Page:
In L2-founder Scott Galloway’s No Mercy / No Malice post, he nails the modern dilemma of branding in a world of atomized attention:

The key issue facing … manufacturers’ brands blessed with aspirational appeal and irrational margins — is that brand building has moved from broadcast to point of purchase, and their points of purchase suck. ~Scott Galloway

When resellers, discounters, grey-market sites, and, quite frankly, the entire Internet have become your point of distribution, your brand experience suffers. In this context, Amazon’s 20% + YOY revenue growth is partly explained by its nearly limitless inventory. But nearly limitless inventory can be explained by non-Amazon partners willing to sell there. Why? Because the customer and brand experiences are predictable and consistently excellent.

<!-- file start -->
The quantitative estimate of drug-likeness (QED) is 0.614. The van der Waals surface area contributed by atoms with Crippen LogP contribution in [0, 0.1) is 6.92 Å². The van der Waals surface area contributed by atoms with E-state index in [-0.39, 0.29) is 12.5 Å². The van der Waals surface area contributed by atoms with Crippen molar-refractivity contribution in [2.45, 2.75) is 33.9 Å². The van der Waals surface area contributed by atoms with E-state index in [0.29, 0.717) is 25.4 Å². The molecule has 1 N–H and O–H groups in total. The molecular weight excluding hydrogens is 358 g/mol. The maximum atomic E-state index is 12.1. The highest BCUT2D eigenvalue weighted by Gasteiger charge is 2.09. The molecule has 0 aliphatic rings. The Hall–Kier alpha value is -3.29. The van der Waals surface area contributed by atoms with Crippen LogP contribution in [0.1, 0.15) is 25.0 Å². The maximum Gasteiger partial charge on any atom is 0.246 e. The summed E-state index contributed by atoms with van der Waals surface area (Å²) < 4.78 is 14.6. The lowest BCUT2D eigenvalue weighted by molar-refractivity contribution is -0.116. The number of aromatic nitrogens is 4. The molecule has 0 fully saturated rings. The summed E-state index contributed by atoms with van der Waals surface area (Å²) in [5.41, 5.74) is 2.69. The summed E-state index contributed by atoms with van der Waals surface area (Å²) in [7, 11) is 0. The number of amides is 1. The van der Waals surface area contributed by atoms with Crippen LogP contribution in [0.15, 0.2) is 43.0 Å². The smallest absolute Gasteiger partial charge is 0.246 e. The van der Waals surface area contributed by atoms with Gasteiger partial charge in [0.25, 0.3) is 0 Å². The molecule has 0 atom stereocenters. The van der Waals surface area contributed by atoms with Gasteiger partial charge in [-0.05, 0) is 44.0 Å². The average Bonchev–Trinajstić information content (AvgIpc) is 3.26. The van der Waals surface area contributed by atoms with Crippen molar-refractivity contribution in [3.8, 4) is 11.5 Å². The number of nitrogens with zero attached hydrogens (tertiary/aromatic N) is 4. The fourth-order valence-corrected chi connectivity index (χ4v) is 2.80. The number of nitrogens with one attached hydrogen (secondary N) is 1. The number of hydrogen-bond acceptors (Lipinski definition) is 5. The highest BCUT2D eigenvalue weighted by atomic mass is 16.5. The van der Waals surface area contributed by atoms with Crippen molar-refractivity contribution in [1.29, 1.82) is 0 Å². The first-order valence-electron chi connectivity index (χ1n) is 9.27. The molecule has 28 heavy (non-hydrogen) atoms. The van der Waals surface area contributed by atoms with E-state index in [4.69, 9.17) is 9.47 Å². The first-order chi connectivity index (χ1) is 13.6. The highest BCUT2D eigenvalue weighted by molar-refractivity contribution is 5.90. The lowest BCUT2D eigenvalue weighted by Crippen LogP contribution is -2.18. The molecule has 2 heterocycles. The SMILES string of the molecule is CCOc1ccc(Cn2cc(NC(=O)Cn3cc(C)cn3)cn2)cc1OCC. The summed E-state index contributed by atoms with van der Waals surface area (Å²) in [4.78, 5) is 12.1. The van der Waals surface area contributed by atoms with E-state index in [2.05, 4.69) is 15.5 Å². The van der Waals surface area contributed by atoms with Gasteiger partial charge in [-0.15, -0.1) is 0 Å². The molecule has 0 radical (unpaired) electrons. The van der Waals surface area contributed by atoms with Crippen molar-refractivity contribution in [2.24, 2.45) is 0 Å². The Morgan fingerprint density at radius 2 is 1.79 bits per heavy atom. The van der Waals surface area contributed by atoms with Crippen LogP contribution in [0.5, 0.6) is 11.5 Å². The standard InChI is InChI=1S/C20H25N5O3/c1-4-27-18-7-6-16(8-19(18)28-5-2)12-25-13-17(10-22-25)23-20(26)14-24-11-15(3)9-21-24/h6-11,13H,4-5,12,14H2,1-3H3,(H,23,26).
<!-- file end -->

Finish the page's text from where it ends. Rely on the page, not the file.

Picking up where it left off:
And the digital winners that haven’t hitched onto the e-commerce giant’s diesel engine are those that control their brands in different ways. These are direct-to-consumer companies like Everlane for clothes, Dollar Shave Club (purchased by Unilever in 2016 for $1 billion) for grooming. Even offbeat upstarts like Sippify can deliver your monthly supply of adult beverages.

The common denominator? Each brand fanatically manages its customer and brand experiences at the (often digital) point-of-sale. Even Nike, with its ubiquity at thousands of retailers, has said it plans to grow its digital and physical direct-to-consumer business to $16B by 2020 from just $6.6B in 2015.

Advertising will always be an essential brand-building exercise, but one experience economy commandment: Thy point of purchase shalt not suck.